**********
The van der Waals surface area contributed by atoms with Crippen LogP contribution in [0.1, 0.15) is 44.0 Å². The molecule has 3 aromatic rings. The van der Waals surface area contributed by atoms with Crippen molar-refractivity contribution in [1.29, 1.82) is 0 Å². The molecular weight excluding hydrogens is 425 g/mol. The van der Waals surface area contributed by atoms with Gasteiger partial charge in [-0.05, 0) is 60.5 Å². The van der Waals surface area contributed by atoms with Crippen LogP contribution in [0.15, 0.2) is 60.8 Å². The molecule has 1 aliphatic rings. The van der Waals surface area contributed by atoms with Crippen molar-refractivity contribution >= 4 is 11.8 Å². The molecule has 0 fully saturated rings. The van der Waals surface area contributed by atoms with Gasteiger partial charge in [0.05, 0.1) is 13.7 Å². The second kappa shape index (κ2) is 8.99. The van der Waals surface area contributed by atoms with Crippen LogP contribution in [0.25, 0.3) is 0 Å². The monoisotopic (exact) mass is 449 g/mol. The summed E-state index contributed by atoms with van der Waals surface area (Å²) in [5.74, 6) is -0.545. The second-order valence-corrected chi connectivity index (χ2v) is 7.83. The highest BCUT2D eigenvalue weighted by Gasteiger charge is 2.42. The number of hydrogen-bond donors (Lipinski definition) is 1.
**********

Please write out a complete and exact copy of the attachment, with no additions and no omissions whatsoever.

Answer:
The van der Waals surface area contributed by atoms with Crippen LogP contribution in [0.1, 0.15) is 44.0 Å². The molecule has 3 aromatic rings. The van der Waals surface area contributed by atoms with Crippen molar-refractivity contribution in [1.29, 1.82) is 0 Å². The molecular weight excluding hydrogens is 425 g/mol. The van der Waals surface area contributed by atoms with Gasteiger partial charge in [-0.05, 0) is 60.5 Å². The van der Waals surface area contributed by atoms with Crippen LogP contribution in [0.15, 0.2) is 60.8 Å². The molecule has 1 aliphatic rings. The van der Waals surface area contributed by atoms with Crippen molar-refractivity contribution >= 4 is 11.8 Å². The molecule has 0 fully saturated rings. The van der Waals surface area contributed by atoms with Gasteiger partial charge in [0.05, 0.1) is 13.7 Å². The second kappa shape index (κ2) is 8.99. The van der Waals surface area contributed by atoms with Crippen LogP contribution in [0.25, 0.3) is 0 Å². The monoisotopic (exact) mass is 449 g/mol. The summed E-state index contributed by atoms with van der Waals surface area (Å²) in [5.74, 6) is -0.545. The second-order valence-corrected chi connectivity index (χ2v) is 7.83. The highest BCUT2D eigenvalue weighted by Gasteiger charge is 2.42. The number of hydrogen-bond donors (Lipinski definition) is 1.